The Survivors Network of Persons Abused by Priests (SNAP) today issued a media statement applauding the courage of Jack, a victim of alleged sexual abuse in the 1970’s by Episcopal priest Richard Losch. Anglican Watch was the first outlet to cover the story, and we join with our partners at SNAP in standing with Jack. We believe his allegations and encourage others who may have been assaulted by Losch to contact law enforcement immediately.
Anglican Watch reiterates its condemnation of Massachusetts bishop Alan Gates for ignoring myriad complaints from the victim. These were sent in writing, by email, and elicited no response from Gates or the Episcopal Diocese of Massachusetts.
Similarly, we reject claims by Alabama bishop Glenda Curry and her diocesan chancellor that the Diocese of Alabama previously investigated the matter.
We contacted the Diocese of Alabama with specifics, but even after multiple attempts were unable to even obtain a response.
No meaningful investigation ignores sources that come forward with specific evidence, and Curry and the Diocese have displayed an appalling lack of respect for the victim and his suffering. We condemn the Diocese of Alabama for this flagrant disregard of the safety of children, and note that the Diocese continues to ignore the presence of an abusive priest who is believed to have pedophiliac tendencies. This is unacceptable.
We also are shocked and appalled, but not surprised, that Glenda Curry, Alan Gates, and other so-called leaders of the Dioceses of Alabama and Massachusetts still have not notified parents. Nearly 70% of child sex offenders have between 1 and 9 victim, while at least 20% have 10 to 40 victims. It therefore is likely that there are additional victims, and keeping this information from parents, school officials, medical providers, and clergy is a recipe for disaster, heartbreak, and additional suffering.
Anglican Watch calls for all dioceses in which Losch may have worked or had contact to notify the communities they serve. It is unconscionable to put the reputations of the churches and dioceses involved before the welfare of others — and doing so is a gross violation of the baptismal covenant. It undercuts the church’s credibility, places the church in legal jeopardy, and it’s ethically repugnant.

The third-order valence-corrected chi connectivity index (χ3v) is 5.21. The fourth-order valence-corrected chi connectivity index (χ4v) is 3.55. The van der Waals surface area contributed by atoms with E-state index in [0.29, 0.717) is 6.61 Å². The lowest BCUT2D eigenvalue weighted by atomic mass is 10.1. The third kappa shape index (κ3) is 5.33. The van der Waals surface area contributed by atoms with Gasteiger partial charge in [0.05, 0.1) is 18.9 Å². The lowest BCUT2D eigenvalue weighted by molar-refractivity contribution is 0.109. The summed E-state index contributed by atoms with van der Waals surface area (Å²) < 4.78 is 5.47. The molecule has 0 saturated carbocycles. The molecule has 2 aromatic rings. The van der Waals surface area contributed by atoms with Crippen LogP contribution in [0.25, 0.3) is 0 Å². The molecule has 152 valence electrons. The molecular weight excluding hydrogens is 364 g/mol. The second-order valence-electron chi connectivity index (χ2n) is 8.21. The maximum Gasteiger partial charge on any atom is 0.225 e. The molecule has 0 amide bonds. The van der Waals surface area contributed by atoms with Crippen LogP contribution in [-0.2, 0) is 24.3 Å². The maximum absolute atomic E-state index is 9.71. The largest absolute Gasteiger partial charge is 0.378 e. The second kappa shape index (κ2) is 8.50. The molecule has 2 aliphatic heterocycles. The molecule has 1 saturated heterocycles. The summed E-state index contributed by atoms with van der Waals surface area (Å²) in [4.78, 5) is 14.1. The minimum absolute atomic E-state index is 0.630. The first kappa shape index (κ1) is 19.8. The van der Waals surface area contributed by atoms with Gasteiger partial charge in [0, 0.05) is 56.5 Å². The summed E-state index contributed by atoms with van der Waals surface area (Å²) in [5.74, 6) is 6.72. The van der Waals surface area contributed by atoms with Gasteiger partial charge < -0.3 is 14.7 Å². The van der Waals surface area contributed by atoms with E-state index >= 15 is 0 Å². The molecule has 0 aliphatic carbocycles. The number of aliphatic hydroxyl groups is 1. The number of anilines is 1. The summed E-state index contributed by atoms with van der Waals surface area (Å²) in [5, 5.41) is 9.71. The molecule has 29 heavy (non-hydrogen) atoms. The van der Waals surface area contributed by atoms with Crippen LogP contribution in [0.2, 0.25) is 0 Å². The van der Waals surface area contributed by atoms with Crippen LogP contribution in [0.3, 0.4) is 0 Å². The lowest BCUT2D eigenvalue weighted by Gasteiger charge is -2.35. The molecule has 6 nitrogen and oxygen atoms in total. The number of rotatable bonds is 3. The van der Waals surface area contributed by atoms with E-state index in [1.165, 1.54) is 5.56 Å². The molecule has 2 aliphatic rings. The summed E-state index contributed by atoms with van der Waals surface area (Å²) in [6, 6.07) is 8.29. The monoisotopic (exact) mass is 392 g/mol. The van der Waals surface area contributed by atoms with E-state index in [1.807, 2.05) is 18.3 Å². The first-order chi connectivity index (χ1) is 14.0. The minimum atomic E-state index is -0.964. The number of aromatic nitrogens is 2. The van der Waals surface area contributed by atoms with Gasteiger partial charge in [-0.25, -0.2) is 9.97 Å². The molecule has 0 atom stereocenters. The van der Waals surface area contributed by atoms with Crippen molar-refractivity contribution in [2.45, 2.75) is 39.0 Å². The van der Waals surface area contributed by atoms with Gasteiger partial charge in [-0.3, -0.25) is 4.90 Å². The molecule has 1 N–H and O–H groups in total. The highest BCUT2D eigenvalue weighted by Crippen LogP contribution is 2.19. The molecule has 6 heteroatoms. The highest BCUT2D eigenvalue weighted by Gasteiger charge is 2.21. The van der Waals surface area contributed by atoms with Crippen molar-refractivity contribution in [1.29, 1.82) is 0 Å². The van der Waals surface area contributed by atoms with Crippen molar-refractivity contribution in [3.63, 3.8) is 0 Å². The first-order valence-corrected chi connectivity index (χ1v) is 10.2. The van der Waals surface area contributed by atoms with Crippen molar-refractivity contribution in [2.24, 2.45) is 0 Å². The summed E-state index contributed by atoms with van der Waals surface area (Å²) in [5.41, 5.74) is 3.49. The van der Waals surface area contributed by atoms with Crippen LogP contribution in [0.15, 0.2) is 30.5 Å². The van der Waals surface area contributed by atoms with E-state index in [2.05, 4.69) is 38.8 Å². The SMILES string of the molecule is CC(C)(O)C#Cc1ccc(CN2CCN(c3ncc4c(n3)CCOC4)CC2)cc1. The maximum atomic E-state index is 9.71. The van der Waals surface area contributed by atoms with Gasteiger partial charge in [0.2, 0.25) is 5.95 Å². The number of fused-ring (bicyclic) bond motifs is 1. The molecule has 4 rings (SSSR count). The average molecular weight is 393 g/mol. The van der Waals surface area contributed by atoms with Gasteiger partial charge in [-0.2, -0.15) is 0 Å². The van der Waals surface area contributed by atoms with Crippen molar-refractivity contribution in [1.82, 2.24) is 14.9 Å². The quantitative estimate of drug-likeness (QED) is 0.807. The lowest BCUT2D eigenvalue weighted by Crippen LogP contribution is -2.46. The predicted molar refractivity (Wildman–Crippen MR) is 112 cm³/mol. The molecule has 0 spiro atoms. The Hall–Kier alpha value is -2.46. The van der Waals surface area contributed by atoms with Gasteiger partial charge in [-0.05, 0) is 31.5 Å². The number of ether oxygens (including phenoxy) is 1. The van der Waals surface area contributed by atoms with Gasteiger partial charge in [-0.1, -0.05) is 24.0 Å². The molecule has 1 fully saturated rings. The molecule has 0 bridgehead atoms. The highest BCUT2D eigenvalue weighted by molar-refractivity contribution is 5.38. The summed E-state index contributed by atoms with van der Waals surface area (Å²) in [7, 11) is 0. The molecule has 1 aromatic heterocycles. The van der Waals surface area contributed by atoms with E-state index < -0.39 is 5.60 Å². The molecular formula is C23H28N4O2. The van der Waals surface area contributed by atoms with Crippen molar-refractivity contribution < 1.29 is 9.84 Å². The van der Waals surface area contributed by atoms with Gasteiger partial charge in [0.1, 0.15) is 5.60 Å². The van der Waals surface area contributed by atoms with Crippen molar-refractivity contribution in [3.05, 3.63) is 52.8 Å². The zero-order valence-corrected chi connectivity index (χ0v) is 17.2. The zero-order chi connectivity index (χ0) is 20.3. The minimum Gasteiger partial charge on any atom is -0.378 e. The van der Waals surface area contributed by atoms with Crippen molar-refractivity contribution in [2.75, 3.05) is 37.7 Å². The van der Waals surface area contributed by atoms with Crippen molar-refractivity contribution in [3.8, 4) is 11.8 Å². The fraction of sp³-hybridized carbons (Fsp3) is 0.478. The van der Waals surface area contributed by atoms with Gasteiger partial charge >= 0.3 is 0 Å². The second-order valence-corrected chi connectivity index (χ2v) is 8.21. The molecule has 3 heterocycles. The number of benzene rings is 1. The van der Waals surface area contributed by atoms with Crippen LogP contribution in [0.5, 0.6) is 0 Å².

Episcopal priest will stand trial for child sexual abuse; SNAP urges other victims to come forward
For Immediate Release: January 8, 2024
We are grateful to the New Hampshire grand jurors who last year delivered an indictment against Episcopal priest Richard Losch for raping boy in the 1970s. At the time of the assault, Fr. Losch was working at St. Michael’s Episcopal Church in Marblehead, Massachusetts. The priest was also an assistant headmaster at Tower School in Marblehead and a Boy Scout leader.
SNAP applauds the brave man, Jack, who came forward in 2021 to report his assault to authorities. While we know that Fr. Losch has denied the charges, we also know that false accusations of child sexual abuse are extremely rare. We believe Jack and stand in solidarity with him. It is particularly difficult to be the first person to publicly accuse a respected clergyman of child sex crimes, and we honor Jack’s courage in speaking out.
We hope that any others who may have been victimized by Fr. Losch or others in the Episcopal Church will be inspired by Jack’s bravery and come forward. There is no need to suffer alone and in silence! There are people who understand that delayed disclosure is common, and who will believe you and support you.
Fr. Losch’s trial is scheduled to begin in June, 2024, so there is still time for any other victims to help hold him accountable. The priest was not only active in New Hampshire and Massachusetts, he also worked as a principal and math teacher at two schools in North Carolina, St. Timothy’s School in Raleigh and Cape Fear Academy in Wilmington. Fr. Losch now lives in Livingston, Alabama, where he worked at two parishes for years, St. James Episcopal and St. Alban’s Episcopal.
In addition to the criminal indictment, the Episcopal Church in Alabama has launched a Title IV investigation into the priest. According to the Diocese, which refused to disclose either when this probe was launched or its status, the priest is no longer in active ministry.
Moreover, in 2020 the Boy Scouts added Fr. Losch to its volunteer screening database, which precludes him from any future involvement in scouting. This was done after a proof of claim was filed accusing Father Losch of abusing a scout.
Again, we applaud the jurors for believing Jack, as we do, and providing him with a small measure of justice. Child sexual abuse leaves life-long scars that never go away completely, but we are hopeful that Jack will receive additional validation and justice when his case goes to trial this summer.
CONTACT: Eric Bonetti, SNAP Anglican/Episcopal (firstname.lastname@example.org ), Melanie Sakoda, SNAP Survivor Support Director (email@example.com, 925-708-6175), Steve Sheehan, SNAP Massachusetts (firstname.lastname@example.org, 617-319-0477), Charles Bailey, SNAP North Carolina (email@example.com, 315-657-5073), Sue Bailey, SNAP North Carolina (firstname.lastname@example.org, 315-657-3446), Mike McDonnell, SNAP Interim Executive Director (email@example.com, 267-261-0578), Shaun Dougherty, SNAP Board of Directors President (firstname.lastname@example.org, 814- 341-8386)